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Dembroff, Robin, , . What is Sexual Orientation?
2018, Philosophers’ Imprint 16.
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Added by: Andrea Blomqvist, Contributed by: Rory Wilson

Abstract: Ordinary discourse is filled with discussions about ‘sexual orientation’. This discourse might suggest a common understanding of what sexual orientation is. But even a cursory search turns up vastly differing, conflicting, and sometimes ethically troubling characterizations of sexual orientation. The conceptual jumble surrounding sexual orientation suggests that the topic is overripe for philosophical exploration. This paper lays the groundwork for such an exploration. In it, I offer an account of sexual orientation – called ‘Bidimensional Dispositionalism’ – according to which sexual orientation concerns what sex[es] and gender[s] of persons one is disposed to sexually engage, and makes no reference to one’s own sex and gender

Comment: Dembroff provides an interesting alternative to the Kinsey scale as well as Edward Stein’s dispositional account of sexual orientation. Pairs well with Stein’s piece of the same name: ‘What is Sexual Oreintation’ in “The Mismatch of Desire: the science, theory, and ethics of sexual orientation”. Can be used for debate on sexual and desire attraction.

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Jenkins, Katharine, , . Amelioration and Includion: Gender Identity and the Concept of Woman
2016, Ethics 126(2): 394-421.
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Added by: Emily Paul, Contributed by:

Abstract: Feminist analyses of gender concepts must avoid the inclusion problem, the fault of marginalizing or excluding some prima facie women. Sally Haslanger’s ‘ameliorative’ analysis of gender concepts seeks to do so by defining woman by reference to subordination. I argue that Haslanger’s analysis problematically marginalizes trans women, thereby failing to avoid the inclusion problem. I propose an improved ameliorative analysis that ensures the inclusion of trans women. This analysis yields ‘twin’ target concepts of woman, one concerning gender as class and the other concerning gender as identity, both of which I hold to be equally necessary for feminist aims.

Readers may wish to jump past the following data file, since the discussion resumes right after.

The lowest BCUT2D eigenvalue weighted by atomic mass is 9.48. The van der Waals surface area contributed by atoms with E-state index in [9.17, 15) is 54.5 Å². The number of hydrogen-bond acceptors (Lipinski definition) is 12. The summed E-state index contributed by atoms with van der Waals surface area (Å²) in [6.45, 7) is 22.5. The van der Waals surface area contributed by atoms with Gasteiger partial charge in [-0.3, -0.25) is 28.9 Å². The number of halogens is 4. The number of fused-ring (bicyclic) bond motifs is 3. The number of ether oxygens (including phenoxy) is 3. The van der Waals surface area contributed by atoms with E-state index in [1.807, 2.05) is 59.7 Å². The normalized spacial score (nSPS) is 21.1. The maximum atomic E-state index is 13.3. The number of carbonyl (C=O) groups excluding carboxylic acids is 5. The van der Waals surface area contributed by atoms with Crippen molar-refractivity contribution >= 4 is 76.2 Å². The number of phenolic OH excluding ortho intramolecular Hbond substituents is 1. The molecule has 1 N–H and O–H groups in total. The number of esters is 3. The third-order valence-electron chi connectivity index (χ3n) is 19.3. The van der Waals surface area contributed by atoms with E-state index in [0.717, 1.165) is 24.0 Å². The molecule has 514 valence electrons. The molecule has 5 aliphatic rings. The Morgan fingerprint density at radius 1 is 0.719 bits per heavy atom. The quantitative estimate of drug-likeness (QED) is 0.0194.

Comment: In my view this paper is a ‘must include’ in any feminist philosophy course with a unit on the metaphysics of gender – or on a social ontology course. Especially useful in conjunction with Haslanger’s ‘Gender and Race: (What) are they? (What) do we want them to be?’

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Mikkola, Mari, , . Feminist Perspectives on Sex and Gender
2016, Stanford Encyclopedia of Philosophy.
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Added by: Emily Paul, Contributed by:

Introduction: Feminism is the movement to end women’s oppression. One possible way to understand ‘woman’ in this claim is to take it as a sex term: ‘woman’ picks out human females and being a human female depends on various anatomical features (like genitalia). Historically many feminists have understood ‘woman’ differently: not as a sex term, but as a gender term that depends on social and cultural factors (like social position). In so doing, they distinguished sex (being female or male) from gender (being a woman or a man), although most ordinary language users appear to treat the two interchangeably. More recently this distinction has come under sustained attack and many view it nowadays with (at least some) suspicion. This entry (around 12 000 words in length) outlines and discusses distinctly feminist debates on sex and gender.

Comment: A great first core text for any feminist philosophy, philosophy of sex and gender (or similar) module. Would also be very good to include on a social metaphysics course. Gives a clear and detailed overview of the main rival conceptions of gender, as well as of the relationship between the terms ‘sex’ and ‘gender’.

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